URP 582 – 002– Planning Practicum 2
Course No.: 22258
Department: Urban and Regional Planning
Semester: 2018 Spring
Location: Hayes Hall – 202
Meeting Day(s): Tuesday-Thursday
Meeting Time: 1:00 PM - 5:40 PM
Food, energy and health systems are interwoven in ways that have direct impact on human well being and community resilience. Interdependencies across these systems imply that people who are resource-constrained make tradeoffs between nutritional food and adequate energy. The Project Rainfall Community Solar project is an integrated community-engaged design and planning process located in the Northland Beltline Corridor, and at the heart of the food-energy-health nexus. A food system social enterprise, Project Rainfall will provide access to healthy food and employment opportunities through an indoor hydro- and aquaponics system, a year-round farmer’s market and business incubator. Aspirations to produce fish – an important source of protein – on the project site have been limited by high energy cost. This food-energy-health tradeoff is reflected in the broader neighborhood, where 31% of residents live below the federal poverty line and experience disproportionately high rates of chronic disease and premature death. The community solar project is envisioned as a way to promote economic stability while sustaining community resilience to climate change.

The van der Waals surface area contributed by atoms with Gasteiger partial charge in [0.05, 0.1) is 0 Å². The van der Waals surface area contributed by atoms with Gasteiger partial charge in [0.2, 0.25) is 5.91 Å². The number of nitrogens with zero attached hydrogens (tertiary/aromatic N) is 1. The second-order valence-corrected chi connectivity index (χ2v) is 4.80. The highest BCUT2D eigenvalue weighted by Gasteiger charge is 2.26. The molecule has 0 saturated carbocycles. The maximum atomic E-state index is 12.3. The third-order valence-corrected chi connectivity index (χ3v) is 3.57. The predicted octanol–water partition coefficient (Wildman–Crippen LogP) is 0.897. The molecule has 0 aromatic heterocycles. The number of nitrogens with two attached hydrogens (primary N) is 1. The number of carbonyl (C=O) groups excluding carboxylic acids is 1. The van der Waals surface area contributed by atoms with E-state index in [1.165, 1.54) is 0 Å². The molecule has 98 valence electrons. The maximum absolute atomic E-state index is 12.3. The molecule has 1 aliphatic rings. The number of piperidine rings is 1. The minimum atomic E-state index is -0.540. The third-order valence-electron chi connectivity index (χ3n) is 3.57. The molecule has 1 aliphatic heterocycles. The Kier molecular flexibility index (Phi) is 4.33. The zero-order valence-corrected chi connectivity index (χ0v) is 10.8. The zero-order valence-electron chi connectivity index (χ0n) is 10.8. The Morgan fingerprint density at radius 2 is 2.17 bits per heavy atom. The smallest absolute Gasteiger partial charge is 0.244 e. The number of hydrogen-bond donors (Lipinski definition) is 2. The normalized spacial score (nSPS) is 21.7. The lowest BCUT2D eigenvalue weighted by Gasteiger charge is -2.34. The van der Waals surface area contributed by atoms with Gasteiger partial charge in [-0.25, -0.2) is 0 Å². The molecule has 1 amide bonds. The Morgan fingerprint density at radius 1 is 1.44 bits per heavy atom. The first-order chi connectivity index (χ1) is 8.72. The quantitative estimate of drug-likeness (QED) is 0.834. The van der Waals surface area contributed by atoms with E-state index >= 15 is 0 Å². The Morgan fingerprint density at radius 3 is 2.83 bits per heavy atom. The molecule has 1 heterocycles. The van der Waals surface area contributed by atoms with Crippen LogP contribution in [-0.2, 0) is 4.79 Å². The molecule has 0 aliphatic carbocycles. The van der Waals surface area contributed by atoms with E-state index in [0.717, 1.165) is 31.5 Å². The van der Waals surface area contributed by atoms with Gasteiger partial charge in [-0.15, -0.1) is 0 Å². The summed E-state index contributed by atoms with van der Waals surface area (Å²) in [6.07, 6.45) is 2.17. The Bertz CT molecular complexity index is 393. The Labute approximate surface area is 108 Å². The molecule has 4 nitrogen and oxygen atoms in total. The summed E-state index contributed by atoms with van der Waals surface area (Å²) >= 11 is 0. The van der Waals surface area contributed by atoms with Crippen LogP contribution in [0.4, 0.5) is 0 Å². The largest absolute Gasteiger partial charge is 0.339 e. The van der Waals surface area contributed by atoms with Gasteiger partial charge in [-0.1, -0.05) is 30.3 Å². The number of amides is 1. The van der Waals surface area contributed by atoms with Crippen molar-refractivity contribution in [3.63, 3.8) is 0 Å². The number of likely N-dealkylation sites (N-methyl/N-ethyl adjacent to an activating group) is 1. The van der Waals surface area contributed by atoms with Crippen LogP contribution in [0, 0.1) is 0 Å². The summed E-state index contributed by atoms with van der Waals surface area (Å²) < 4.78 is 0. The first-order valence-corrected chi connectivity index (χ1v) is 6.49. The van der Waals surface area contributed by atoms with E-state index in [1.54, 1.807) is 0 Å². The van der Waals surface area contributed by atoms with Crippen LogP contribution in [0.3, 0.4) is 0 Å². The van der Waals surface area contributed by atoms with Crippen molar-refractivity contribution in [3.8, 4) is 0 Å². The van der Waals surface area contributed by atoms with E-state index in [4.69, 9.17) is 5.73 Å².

Through the urban ecology studio, students will engage with Population Health Collaborative of WNY, the WNY Environmental Alliance, Erie County Public Works and other partners to facilitate three community workshops that will lay the groundwork for community solar planning on the Project Rainfall site and in the broader Northland Beltline neighborhood. Activities will involve developing land use, site-level and programmatic designs for solar projects that integrate energy and green infrastructure with public access. Students will learn to apply concepts of sustainability, resilience and regenerative urbanism to a practical planning problem while gaining experience in collaborative neighborhood-level planning processes.